my mother goes to the VA all the time (she's a wounded veteran) and has been saying lately that it is a whole lot busier with new vets coming in, and that "its starting to get messy" in how people are being treated (not the surgery but getting appointments, getting time with nurses, specialists, etc etc)

    i've heard similar from corpsmen in the navy who are on shore duty

    i think the system is going to be overburdened in the coming years, but that's one young idiot's opinion only.
     
  6. CSM
    Offline

    CSM Senior Member

    Joined:
    Jul 7, 2004
    Messages:
    6,907
    Thanks Received:
    708
    Trophy Points:
    48
    Location:
    Northeast US
    Ratings:
    +708
    There is no question that the VA is probably getting a bit chaotic; it is a rusty old beuraucracy that needs to gear up and get with the program; they really have been rather complacent of late...and its not all due to funding. I am not saying things could not be better; they could be but it is not as bad as some of the media and some of these organizations make it out to be. Don't forget that a lot of these organizations NEED a crisis so they can get more funding, etc.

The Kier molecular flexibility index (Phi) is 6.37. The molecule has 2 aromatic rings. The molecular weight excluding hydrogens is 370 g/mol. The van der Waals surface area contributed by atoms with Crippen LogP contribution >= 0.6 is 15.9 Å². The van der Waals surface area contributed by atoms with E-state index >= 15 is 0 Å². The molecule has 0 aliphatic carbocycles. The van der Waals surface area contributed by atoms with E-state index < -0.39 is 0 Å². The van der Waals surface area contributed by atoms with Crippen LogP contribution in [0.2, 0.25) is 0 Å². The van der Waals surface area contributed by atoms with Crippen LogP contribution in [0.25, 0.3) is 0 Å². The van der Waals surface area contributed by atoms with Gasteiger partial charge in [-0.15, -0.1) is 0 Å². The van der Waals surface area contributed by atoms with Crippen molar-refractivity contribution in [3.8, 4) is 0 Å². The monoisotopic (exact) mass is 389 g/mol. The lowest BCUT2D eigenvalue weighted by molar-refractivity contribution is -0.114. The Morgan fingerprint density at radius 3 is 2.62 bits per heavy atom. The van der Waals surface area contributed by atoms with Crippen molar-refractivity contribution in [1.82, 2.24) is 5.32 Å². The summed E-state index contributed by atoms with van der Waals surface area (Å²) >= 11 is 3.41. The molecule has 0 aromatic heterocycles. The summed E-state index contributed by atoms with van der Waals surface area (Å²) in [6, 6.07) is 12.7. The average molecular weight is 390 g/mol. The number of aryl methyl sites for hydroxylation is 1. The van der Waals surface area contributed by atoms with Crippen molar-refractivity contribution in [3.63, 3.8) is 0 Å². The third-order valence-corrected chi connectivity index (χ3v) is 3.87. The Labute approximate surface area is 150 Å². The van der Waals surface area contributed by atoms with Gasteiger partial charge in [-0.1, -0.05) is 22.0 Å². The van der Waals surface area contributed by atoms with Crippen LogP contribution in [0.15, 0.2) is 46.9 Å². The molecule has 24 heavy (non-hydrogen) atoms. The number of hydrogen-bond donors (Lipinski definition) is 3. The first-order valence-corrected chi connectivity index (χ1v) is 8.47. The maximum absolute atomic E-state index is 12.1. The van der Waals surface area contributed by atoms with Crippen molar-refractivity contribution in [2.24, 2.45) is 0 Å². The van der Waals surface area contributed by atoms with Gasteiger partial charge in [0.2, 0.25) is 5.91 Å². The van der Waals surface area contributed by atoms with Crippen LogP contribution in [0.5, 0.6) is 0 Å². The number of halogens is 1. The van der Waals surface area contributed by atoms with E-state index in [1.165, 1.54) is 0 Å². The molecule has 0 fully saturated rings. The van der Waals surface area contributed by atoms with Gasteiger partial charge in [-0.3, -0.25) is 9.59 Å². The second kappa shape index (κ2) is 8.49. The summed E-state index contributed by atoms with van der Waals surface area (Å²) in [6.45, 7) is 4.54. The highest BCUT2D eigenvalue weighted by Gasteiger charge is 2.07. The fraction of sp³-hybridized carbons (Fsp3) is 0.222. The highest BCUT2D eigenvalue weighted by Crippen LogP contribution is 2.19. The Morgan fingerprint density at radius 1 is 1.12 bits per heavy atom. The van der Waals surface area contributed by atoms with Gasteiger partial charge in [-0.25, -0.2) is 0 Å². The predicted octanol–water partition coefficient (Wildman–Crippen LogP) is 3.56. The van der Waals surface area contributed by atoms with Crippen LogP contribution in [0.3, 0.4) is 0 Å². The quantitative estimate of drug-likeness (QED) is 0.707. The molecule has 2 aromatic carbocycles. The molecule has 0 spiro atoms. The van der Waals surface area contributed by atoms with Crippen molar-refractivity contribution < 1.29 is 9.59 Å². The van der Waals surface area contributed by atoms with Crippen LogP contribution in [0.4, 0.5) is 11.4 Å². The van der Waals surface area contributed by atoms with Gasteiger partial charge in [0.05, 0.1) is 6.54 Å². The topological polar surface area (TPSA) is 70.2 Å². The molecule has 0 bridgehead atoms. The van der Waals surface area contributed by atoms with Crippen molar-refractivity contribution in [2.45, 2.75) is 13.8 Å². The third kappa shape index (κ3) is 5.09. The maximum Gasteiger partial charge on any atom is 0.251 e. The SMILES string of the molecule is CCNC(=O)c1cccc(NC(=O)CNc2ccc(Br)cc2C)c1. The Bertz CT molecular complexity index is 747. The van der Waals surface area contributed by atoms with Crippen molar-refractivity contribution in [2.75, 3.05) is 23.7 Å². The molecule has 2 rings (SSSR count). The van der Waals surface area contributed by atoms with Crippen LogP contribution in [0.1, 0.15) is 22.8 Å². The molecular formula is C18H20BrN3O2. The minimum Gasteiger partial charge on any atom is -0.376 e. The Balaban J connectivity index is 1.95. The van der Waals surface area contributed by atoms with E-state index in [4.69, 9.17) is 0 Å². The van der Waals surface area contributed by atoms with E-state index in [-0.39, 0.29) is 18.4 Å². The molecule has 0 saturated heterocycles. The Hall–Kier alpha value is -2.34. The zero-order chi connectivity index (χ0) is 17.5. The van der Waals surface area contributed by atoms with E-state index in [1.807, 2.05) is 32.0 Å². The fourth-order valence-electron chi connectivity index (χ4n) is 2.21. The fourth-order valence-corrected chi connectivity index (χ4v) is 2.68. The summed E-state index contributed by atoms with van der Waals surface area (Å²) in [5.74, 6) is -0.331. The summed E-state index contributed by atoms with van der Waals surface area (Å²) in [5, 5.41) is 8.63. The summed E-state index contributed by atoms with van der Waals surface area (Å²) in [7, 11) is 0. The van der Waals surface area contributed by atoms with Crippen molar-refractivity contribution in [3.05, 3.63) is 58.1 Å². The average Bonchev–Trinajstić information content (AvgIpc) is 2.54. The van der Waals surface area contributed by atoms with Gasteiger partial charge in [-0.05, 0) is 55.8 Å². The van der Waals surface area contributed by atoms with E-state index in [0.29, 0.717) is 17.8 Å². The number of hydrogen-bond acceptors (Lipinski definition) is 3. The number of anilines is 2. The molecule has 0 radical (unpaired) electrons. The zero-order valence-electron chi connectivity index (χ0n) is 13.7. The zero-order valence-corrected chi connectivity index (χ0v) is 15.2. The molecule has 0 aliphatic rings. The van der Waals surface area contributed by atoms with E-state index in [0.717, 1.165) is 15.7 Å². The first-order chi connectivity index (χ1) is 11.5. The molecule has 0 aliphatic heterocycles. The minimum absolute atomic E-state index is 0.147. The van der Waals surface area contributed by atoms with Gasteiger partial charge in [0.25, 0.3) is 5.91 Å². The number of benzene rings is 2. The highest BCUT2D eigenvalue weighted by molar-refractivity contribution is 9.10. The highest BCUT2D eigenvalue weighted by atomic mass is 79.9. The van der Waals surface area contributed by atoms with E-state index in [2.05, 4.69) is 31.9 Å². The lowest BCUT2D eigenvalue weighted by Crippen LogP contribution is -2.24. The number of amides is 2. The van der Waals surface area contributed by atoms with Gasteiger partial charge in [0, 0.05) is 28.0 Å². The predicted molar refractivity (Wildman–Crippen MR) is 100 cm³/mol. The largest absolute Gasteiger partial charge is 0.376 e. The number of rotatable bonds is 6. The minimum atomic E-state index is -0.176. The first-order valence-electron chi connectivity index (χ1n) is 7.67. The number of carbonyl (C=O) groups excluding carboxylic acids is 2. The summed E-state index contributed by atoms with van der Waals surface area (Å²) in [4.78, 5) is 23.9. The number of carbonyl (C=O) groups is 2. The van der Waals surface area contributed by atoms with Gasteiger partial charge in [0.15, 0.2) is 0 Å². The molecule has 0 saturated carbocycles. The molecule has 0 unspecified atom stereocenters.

Reservists have a right to their old job...it is Federal law. there are some cases where an employer has refused to take back a returning reservist, but believe me, the Feds make life VERY difficult for them and once the local media gets involved, that employer usually has a BIG change of heart.
     
  7. Johnney
    Offline

    Johnney Senior Member

    Joined:
    Dec 9, 2003
    Messages:
    4,330
    Thanks Received:
    141
    Trophy Points:
    48
    Location:
    IOWA
    Ratings:
    +141
    know how he feels. not due to the military, but the old x wife. came back from korea with the clothes on my back and a duffle bag. and that was it!
     
  8. no1tovote4
    Offline

    no1tovote4 VIP Member

    Joined:
    Apr 13, 2004
    Messages:
    10,294
    Thanks Received:
    616
    Trophy Points:
    83
    Location:
    Colorado
    Ratings:
    +616